The Theragun Mini uses the adapted QX35 Motor with QuietForce Technology, and although it is not loud, the Mini is not super quiet either. Using it in open spaces – such as parks and benches – is okay, but I wouldn't start massaging my quads on a train, for example. 

Theragun mini review

(Image credit: Therabody)

Theragun Mini review: How to use it

The Theragun Mini is easy to operate. There is only one button on the device; Long press it to turn the massager on which then will start vibrating at 1,750 strokes per minute (SPM). Press it once more to make it go faster (2,100 SPM) and once more to make it go the fastest (2,400 SPM). 

For inexperienced users, even the lowest setting will provide a strong enough massage experience. After the break-in period – around a week or two – you will be amazed at how weak the Mini feels at lower settings compared to when you first started using the mini.

That said, the Theragun Mini is a powerful enough massager, especially considering the small form factor. It delivers powerful strokes even at low-speed settings. The massage head has an amplitude of 12 mm, which feel firm enough on the skin. There is only one attachment included in the box – the standard ball head – but it is compatible with all fourth-generation attachments.

Theragun mini review

(Image credit: Therabody)

Theragun Mini review: Battery life

The Theragun Mini has a battery life of 150 minutes and a charge time of 80 minutes. I highly doubt that many people will use the mini for more than 10 minutes a day, meaning you won't have to charge it more than once every other week, and even when you do, it'll be charged relatively quickly. Therefore, taking the charger with you when you are out of the house is unnecessary.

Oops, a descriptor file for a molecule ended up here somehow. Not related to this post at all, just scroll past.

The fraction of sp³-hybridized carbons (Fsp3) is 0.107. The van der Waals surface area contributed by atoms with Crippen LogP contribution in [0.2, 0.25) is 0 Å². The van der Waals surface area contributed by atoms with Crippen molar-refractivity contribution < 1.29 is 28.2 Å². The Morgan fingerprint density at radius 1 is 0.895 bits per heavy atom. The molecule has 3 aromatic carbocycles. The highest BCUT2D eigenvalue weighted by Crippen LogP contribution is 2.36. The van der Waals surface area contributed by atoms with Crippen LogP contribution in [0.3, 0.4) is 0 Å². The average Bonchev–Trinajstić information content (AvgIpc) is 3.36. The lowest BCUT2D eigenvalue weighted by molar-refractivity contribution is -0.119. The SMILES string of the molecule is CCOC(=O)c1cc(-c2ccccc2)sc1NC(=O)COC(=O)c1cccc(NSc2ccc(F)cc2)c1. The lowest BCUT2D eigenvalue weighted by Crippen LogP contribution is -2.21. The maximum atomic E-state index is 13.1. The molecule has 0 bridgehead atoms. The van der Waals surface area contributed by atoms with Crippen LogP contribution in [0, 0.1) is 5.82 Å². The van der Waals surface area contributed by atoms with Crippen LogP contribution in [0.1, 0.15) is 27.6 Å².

Theragun mini review: Therabody App 

The Therabody app has recently been launched and mainly functions as a library of routines you can follow using your Theragun device. Some models can even connect to the app using Bluetooth, not the mini, though, but you can still follow the 'protocols' – as the app puts it – manually.

In the app, you'll find guided routines for sleeping or soothing different body parts, and you can use the illustrations to know where to massage the body and for how long. Admittedly, it would be better to have the full Therabody App experience with the Theragun mini, but I assume some corners had to be cut to keep the price down.

Theragun mini review

(Image credit: Therabody)

Theragun Mini review: Who should use it?

The Theragun Mini would work well for people who have a sedentary lifestyle and exercise less than average, such as people working in offices or at other desk-based jobs. I can also see it being useful for people in retail and hospitality who stand around quite a lot and probably not don't pay any attention to their posture in general.